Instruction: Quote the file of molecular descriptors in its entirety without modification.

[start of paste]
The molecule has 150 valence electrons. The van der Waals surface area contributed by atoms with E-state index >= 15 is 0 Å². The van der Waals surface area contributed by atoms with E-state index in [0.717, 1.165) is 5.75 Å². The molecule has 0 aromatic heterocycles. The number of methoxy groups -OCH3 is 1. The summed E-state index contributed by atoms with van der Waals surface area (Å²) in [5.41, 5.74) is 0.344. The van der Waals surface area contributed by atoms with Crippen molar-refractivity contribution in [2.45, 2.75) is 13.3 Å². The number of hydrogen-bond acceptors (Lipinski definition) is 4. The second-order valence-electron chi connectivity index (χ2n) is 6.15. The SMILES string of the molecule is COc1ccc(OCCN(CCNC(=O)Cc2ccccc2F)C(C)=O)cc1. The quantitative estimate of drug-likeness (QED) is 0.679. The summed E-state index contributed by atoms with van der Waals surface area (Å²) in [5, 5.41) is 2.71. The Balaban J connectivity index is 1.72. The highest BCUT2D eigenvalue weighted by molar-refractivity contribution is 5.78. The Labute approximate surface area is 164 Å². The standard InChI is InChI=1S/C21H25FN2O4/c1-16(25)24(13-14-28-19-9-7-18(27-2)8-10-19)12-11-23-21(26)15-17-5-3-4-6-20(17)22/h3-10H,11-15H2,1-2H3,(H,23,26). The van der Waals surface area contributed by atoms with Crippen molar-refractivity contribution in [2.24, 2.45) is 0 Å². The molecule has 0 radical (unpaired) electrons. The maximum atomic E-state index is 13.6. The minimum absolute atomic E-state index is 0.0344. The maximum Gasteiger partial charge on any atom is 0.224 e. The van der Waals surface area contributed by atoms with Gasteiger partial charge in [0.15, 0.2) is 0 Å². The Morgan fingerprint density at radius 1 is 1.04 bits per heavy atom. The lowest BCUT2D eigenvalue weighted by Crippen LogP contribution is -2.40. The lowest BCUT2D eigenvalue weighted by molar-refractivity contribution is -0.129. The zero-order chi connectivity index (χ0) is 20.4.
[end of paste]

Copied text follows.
The molecule has 150 valence electrons. The van der Waals surface area contributed by atoms with E-state index >= 15 is 0 Å². The van der Waals surface area contributed by atoms with E-state index in [0.717, 1.165) is 5.75 Å². The molecule has 0 aromatic heterocycles. The number of methoxy groups -OCH3 is 1. The summed E-state index contributed by atoms with van der Waals surface area (Å²) in [5.41, 5.74) is 0.344. The van der Waals surface area contributed by atoms with Crippen molar-refractivity contribution in [2.45, 2.75) is 13.3 Å². The number of hydrogen-bond acceptors (Lipinski definition) is 4. The second-order valence-electron chi connectivity index (χ2n) is 6.15. The SMILES string of the molecule is COc1ccc(OCCN(CCNC(=O)Cc2ccccc2F)C(C)=O)cc1. The quantitative estimate of drug-likeness (QED) is 0.679. The summed E-state index contributed by atoms with van der Waals surface area (Å²) in [5, 5.41) is 2.71. The Balaban J connectivity index is 1.72. The highest BCUT2D eigenvalue weighted by molar-refractivity contribution is 5.78. The Labute approximate surface area is 164 Å². The standard InChI is InChI=1S/C21H25FN2O4/c1-16(25)24(13-14-28-19-9-7-18(27-2)8-10-19)12-11-23-21(26)15-17-5-3-4-6-20(17)22/h3-10H,11-15H2,1-2H3,(H,23,26). The van der Waals surface area contributed by atoms with Crippen molar-refractivity contribution in [2.24, 2.45) is 0 Å². The molecule has 0 radical (unpaired) electrons. The maximum atomic E-state index is 13.6. The minimum absolute atomic E-state index is 0.0344. The maximum Gasteiger partial charge on any atom is 0.224 e. The van der Waals surface area contributed by atoms with Gasteiger partial charge in [0.15, 0.2) is 0 Å². The Morgan fingerprint density at radius 1 is 1.04 bits per heavy atom. The lowest BCUT2D eigenvalue weighted by Crippen LogP contribution is -2.40. The lowest BCUT2D eigenvalue weighted by molar-refractivity contribution is -0.129. The zero-order chi connectivity index (χ0) is 20.4.